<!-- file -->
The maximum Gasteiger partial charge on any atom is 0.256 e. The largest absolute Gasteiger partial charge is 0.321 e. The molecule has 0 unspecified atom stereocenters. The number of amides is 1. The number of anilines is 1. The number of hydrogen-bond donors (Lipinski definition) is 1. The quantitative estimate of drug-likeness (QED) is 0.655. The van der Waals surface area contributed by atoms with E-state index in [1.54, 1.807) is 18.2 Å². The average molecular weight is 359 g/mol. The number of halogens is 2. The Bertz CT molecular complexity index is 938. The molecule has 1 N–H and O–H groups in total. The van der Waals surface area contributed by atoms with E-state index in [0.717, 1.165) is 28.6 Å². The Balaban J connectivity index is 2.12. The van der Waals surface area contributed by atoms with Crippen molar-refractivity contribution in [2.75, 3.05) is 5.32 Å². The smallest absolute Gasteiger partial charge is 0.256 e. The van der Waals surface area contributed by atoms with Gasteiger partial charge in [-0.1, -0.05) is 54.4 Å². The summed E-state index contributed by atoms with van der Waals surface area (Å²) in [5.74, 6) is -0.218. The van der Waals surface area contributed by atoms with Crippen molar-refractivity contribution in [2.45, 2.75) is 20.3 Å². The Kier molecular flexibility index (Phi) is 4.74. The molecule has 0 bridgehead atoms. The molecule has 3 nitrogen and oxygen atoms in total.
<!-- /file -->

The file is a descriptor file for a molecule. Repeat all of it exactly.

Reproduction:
The maximum Gasteiger partial charge on any atom is 0.256 e. The largest absolute Gasteiger partial charge is 0.321 e. The molecule has 0 unspecified atom stereocenters. The number of amides is 1. The number of anilines is 1. The number of hydrogen-bond donors (Lipinski definition) is 1. The quantitative estimate of drug-likeness (QED) is 0.655. The van der Waals surface area contributed by atoms with E-state index in [1.54, 1.807) is 18.2 Å². The average molecular weight is 359 g/mol. The number of halogens is 2. The Bertz CT molecular complexity index is 938. The molecule has 1 N–H and O–H groups in total. The van der Waals surface area contributed by atoms with E-state index in [0.717, 1.165) is 28.6 Å². The Balaban J connectivity index is 2.12. The van der Waals surface area contributed by atoms with Crippen molar-refractivity contribution in [2.75, 3.05) is 5.32 Å². The smallest absolute Gasteiger partial charge is 0.256 e. The van der Waals surface area contributed by atoms with Gasteiger partial charge in [-0.1, -0.05) is 54.4 Å². The summed E-state index contributed by atoms with van der Waals surface area (Å²) in [5.74, 6) is -0.218. The van der Waals surface area contributed by atoms with Crippen molar-refractivity contribution in [2.45, 2.75) is 20.3 Å². The Kier molecular flexibility index (Phi) is 4.74. The molecule has 0 bridgehead atoms. The molecule has 3 nitrogen and oxygen atoms in total.